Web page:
A new children’s book, written and illustrated by Maurice Sendak, the author of Where the Wild Things Are, is about an occasionally demented-looking (but fun-loving!) pig’s blowout birthday bash. It seems to have a few parents grumbling.
The book, Bumble-Ardy, describes a 9-year-old pig’s plans to throw a kind of makeup crazy-big birthday party at his aunt’s house while she’s away. Needless to say, the party soon gets out of hand. Why makeup? Because, in the book’s words, “Bumble-Ardy had no party when he turned one (his immediate family frowned on fun).” That, and after six successive birthday-party strikeouts, Bumble-Ardy’s parents “gorged and gained weight…and got ate.” Clearly this prepubescent pig’s a candidate for a sit-down with Oprah.
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It’s yet another mildly subversive children’s book by a writer known for pushing—if not the absolute limits, at least poking around their edges. At one point, even the Grim Reaper puts in an appearance, leading one Amazon reviewer (granted, one of only three to date) to describe the book as “disturbing…in so many ways” (noticed by the Christian Science Monitor).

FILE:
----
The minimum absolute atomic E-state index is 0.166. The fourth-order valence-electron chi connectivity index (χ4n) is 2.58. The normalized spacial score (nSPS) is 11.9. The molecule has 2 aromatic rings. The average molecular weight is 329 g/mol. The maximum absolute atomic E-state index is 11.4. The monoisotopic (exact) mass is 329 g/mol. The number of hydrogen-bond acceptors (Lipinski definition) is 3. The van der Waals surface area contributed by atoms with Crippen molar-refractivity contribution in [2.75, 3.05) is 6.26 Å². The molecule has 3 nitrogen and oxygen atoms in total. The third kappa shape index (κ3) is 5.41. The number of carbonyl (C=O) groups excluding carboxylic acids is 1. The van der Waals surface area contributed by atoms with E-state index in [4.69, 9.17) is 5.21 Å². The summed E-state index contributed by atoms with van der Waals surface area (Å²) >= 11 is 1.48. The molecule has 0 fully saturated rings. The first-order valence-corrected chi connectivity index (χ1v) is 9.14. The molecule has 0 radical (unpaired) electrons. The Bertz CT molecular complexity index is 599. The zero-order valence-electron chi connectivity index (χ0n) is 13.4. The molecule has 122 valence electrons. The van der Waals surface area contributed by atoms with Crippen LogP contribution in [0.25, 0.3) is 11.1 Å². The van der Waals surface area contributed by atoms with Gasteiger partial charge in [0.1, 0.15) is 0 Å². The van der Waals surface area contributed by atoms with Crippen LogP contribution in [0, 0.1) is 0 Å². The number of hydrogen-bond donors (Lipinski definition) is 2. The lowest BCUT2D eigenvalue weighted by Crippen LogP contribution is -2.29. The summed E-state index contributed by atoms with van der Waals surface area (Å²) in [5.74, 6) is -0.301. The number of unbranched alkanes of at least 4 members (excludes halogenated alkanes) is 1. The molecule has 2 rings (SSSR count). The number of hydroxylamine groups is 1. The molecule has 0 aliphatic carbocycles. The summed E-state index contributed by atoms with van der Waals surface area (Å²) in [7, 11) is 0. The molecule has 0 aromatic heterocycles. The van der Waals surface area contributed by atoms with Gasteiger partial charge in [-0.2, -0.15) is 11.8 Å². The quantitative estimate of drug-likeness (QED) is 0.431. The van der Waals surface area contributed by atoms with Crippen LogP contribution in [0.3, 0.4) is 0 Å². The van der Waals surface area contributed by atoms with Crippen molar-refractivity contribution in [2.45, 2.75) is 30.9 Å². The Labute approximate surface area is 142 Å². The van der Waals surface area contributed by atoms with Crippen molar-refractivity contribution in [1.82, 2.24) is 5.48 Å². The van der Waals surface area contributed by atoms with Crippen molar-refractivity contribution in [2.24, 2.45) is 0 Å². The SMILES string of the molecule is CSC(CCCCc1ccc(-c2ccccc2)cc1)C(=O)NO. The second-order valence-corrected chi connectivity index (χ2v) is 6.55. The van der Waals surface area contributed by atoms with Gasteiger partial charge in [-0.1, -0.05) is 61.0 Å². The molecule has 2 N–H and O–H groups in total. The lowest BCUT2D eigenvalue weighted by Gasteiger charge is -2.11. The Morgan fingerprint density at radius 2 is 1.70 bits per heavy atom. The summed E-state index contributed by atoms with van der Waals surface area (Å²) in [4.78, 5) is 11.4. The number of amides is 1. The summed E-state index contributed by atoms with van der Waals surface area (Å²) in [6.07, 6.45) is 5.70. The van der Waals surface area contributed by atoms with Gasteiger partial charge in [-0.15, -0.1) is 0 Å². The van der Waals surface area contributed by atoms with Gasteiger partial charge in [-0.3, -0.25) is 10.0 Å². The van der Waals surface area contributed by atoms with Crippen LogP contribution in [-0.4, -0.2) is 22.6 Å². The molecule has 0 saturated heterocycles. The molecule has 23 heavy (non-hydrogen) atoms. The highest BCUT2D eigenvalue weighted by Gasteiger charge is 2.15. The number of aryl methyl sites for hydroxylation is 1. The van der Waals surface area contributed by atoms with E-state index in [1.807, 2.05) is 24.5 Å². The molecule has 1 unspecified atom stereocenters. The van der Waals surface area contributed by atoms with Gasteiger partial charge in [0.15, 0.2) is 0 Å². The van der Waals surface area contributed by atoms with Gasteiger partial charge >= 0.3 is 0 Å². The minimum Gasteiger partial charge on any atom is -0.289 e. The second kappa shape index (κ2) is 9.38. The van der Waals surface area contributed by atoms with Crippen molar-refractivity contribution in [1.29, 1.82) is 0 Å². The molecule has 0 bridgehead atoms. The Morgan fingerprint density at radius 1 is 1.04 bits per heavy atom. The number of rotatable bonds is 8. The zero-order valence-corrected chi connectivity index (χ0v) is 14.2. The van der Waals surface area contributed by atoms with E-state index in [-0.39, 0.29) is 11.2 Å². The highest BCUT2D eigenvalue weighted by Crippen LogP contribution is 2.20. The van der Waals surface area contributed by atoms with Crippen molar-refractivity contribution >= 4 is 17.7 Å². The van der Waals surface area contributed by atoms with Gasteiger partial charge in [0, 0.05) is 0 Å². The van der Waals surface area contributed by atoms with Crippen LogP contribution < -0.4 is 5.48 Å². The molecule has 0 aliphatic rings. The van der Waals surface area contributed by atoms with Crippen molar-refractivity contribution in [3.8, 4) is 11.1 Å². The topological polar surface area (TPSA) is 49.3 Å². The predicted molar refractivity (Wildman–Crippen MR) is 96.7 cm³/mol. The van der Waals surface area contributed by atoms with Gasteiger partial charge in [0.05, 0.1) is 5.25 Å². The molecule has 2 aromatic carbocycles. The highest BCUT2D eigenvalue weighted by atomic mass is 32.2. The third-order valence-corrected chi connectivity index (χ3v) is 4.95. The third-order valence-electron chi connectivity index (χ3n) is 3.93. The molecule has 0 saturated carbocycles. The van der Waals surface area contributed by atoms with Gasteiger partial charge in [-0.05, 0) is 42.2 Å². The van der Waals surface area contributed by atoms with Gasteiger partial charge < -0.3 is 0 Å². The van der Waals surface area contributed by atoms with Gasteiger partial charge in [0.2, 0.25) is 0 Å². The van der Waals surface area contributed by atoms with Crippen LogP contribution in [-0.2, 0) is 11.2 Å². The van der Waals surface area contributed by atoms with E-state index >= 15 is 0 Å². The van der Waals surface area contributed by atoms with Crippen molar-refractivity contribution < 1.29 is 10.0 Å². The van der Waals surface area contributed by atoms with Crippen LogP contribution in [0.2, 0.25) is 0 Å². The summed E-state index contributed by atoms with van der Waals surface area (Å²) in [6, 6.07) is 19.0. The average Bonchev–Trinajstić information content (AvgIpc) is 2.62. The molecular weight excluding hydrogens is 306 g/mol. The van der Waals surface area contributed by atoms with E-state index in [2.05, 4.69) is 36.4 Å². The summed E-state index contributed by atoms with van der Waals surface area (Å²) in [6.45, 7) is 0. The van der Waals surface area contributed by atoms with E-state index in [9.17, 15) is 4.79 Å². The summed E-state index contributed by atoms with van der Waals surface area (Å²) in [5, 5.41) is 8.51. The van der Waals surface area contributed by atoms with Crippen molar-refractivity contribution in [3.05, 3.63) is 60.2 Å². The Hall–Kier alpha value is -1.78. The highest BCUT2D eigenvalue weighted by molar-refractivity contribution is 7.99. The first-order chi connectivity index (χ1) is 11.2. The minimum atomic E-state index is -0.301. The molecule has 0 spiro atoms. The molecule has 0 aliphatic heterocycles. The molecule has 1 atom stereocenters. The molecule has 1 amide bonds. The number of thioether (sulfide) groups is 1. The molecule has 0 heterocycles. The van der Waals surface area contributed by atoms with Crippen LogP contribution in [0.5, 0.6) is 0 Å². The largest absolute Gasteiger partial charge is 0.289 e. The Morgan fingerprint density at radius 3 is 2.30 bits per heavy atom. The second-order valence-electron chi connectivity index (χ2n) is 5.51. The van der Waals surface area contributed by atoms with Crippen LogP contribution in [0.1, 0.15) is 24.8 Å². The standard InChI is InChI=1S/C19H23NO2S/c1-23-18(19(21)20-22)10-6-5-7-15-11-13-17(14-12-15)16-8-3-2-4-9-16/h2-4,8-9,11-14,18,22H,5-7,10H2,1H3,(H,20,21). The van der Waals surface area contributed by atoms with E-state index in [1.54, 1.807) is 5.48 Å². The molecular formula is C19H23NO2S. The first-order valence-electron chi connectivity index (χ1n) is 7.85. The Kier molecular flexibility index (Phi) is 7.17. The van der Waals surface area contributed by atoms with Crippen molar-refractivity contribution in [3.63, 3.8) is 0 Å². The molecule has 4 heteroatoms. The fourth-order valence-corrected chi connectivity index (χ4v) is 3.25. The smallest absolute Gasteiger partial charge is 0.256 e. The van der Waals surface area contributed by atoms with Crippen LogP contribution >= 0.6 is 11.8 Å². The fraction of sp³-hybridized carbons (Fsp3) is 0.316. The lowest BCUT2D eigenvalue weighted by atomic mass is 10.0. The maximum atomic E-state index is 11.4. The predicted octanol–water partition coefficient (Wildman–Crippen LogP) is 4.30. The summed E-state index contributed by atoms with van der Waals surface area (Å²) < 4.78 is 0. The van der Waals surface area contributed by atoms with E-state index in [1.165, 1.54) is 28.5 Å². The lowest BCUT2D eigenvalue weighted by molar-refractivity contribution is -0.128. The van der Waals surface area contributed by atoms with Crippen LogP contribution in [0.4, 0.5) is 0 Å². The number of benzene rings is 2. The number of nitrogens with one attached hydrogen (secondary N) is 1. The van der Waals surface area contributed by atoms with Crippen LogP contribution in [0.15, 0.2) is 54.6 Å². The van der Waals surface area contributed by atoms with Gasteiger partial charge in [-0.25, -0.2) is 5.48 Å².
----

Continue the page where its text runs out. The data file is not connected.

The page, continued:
Then again, being a little scared isn’t the end of the world. Where the Wild Things Are would be nothing without its nightmarish horned and bearded monsters that “roared their terrible roars, and gnashed their terrible teeth.” Besides, if you want to see something really scary, try this old 1970s Sesame Street clip—also by Sendak, and the inspiration for the 2011 book’s inception—about Bumble-Ardy, whose ninth birthday party’s crashed by a pack of anarchic, Dwarf-like swine. There’s something deeply dark and wonderful about older cartoons like this.
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Matt Peckham is a reporter at TIME. Find him on Twitter at @mattpeckham or on Facebook. You can also continue the discussion on TIME’s Facebook page and on Twitter at @TIME.